Barry Lyga did, to say thanks. I almost went all fangirl, because seriously Boy Toy is one of the best books I’ve ever read. It’s tough to make a book moving and gripping and un-put-down-able while still making it funny enough to make me laugh out loud in places. Incredible book. I almost want to stop writing this post to go read it again.

And the author, the author, took time out of his day and thanked ME.

I mean, come on.

That’s pretty cool.

11 thoughts on “On being cool.

  1. Hey Brig! This is a great post to illustrate How To and How NOT To interact with people when you’re an author. I’m very finicky about my patronage be it restaurants, shopping, books/authors, etc. If I have a bad dining experience, I won’t raise a ruckus, I just won’t go back. Ever. I know lots of people like that, so why would you risk that as an author?

    I’d never by a another book from the, “Yeah thanks.” author. Too many great books out there, and way too little time. To be clear, I’m totally with you in that it would have been better to just no reply. I totally get people are busy and don’t always have time to respond every fan comment.

    I’m done ranting now! 🙂 Again, a very good example you’ve laid out here.


  2. You think us kids think Justin Bieber is COOOL? *dies in horror* And the only way i know who James Dean is because Hilary Duff has a song called “Mr. James Dean”. Also, I’m the girl with glasses, comes in early and hangs out in the library. 0_o

    I think it’s super cool that you like to know how cars work! But that dude was obviously a jerk. I think authors should know better than 22-year-old guys who drive Buicks. Like seriously: someone tells you your work is fantabulous. I would start gushing over THEM, never mind them fangirling over me. And you’re totally right in that a no-response is better than a terse one.

  3. Authors who have had the class to thank me for telling them I liked their books include Ellen Potter (very classy woman who even offered to Skype with my classes), Erin Dionne, Pat Walsh, and Terry Deary. Just thought I’d give a shout-out to them as well. 🙂

    Oh yeah — and Paige Shelton, too. I e-mail her often enough now that I feel like she’s an old friend, but it all started when I simply read and reviewed her book and she thanked me for it (note: I’d never heard of her before; she didn’t ASK me to review the book).

  4. “yeah thanks”? That’s just so…”eh, I’ll take time out of my busy schedule to give you two words, but that’s all you’re worth you little ant of a person.” I mean, even if you’re having a crappy day, surely getting an email from someone who’s just ordered your book and is EXCITED about it can cheer you up? 😛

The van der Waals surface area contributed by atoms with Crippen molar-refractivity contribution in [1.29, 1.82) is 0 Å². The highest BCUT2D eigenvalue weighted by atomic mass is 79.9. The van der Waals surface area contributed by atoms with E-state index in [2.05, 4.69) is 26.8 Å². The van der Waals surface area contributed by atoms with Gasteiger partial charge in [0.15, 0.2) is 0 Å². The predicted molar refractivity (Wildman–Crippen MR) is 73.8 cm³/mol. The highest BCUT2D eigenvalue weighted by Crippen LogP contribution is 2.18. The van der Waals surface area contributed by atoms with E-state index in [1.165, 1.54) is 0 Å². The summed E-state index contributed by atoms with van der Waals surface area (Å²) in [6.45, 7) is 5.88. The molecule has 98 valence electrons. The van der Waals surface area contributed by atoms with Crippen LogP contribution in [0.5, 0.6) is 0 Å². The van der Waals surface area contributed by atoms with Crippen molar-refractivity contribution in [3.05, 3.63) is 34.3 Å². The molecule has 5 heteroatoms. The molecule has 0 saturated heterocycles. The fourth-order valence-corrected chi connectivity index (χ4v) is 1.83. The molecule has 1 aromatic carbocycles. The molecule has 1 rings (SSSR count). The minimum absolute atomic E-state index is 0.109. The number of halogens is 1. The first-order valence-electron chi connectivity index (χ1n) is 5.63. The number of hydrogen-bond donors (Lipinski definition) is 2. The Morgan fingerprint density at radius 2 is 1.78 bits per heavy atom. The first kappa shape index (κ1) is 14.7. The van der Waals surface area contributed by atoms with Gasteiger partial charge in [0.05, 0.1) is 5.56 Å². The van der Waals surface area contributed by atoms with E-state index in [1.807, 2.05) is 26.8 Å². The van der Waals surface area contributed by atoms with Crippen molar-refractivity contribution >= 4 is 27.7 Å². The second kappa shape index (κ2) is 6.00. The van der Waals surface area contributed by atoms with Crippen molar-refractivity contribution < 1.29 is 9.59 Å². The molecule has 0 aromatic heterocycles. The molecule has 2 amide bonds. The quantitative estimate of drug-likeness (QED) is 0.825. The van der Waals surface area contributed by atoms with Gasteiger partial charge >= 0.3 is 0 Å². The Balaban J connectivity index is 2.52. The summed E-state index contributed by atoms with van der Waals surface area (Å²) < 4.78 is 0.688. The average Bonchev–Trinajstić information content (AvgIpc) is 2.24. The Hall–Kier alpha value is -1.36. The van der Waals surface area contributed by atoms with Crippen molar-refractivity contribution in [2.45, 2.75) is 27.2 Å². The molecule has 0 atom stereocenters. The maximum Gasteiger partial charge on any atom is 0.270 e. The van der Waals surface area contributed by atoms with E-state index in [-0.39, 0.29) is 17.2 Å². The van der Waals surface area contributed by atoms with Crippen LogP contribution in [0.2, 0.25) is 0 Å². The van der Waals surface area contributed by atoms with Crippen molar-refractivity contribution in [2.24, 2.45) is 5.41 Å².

*hides from the Justin Bieber ref*

    Yes, I had to repost as I had a grammatical error and I just COULDN’T let that stand… hehe

  5. John Irving is one of my favorite authors. Idol status easily. I named my second son after the main character in “A Prayer for Owen Meany.” So when my Owen had major surgery a few years ago to correct a problem that had been misdiagnosed for seven years, I wanted to give him an autographed copy of “A Prayer…” Granted, Owen still isn’t old enough to read it, but I wanted it to be a reminder for him in the future of those hellish years and how he survived them and came out stronger for them.

    So I looked up info on how to get an autograph from John Irving. I mailed a bookplate to a P.O. box in New Hampshire, and I included a letter telling him how much I love his work and how I’d named my son after Owen Meany. I got a handwritten note and the signed bookplate back from him in less than two weeks. He was kind and humble and encouraging and just completely blew me away.

    So if John Irving can show that kind of grace, there’s no excuse for Twitter-happy new authors not to at least give a genuine “thank you” . . . or not respond at all.

  6. Just had to add to the “good experiences with great authors” thread. One of my favorite authors is Mary Doria Russell. I have loved every one of her books, even though they are completely different. I sent an e-mail to the address listed on her official website just to tell her how much I enjoyed her work, expecting an employee of her agent to read it. Instead, I got back a long e-mail straight from Mary. We ended up corresponding back and forth, discussing some of my favorite scenes and some of her favorite characters, for a couple of weeks. After a couple of e-mails, she asked for my address so that she could send me signed bookplates for my copies of her books. When they arrived, they were very personalized based on our conversations and the specific books. Following her on Facebook, it’s clear that I am not an anomaly – she has obviously corresponded very personally with lots of her fans.

    I agree with E.J. – there are too many good books out there to waste your time on an author with no respect for the readers! And don’t forget us little people when Elemental hits the bestseller lists!

  7. I just have to comment on the 22-year-old with the Buick. My husband has a Buick, a tan Buick, and we met at 25. My 70-year-old parents make fun of it and said they thought they were too young for a Buick.

    He is not a jerk like the guy you met though, and I enjoy being the one with the ‘cool’ car, which has traction control, and I don’t know how it works either. But I’ve noticed that the wheels sort of re-align themselves after I hit a bump.

  8. Ron Rash has visited my campus a few times (he lives nearby). He is always super-nice and takes the time to speak to any students who want to meet him. After his visits, we usually have a “run” on his books here at the library and in the bookstore. I doubt that would happen if he brushed off his fans with a “Yeah, thanks.”

    And Bobbie–what a moving story! Now that’s an example of a very “cool” author!!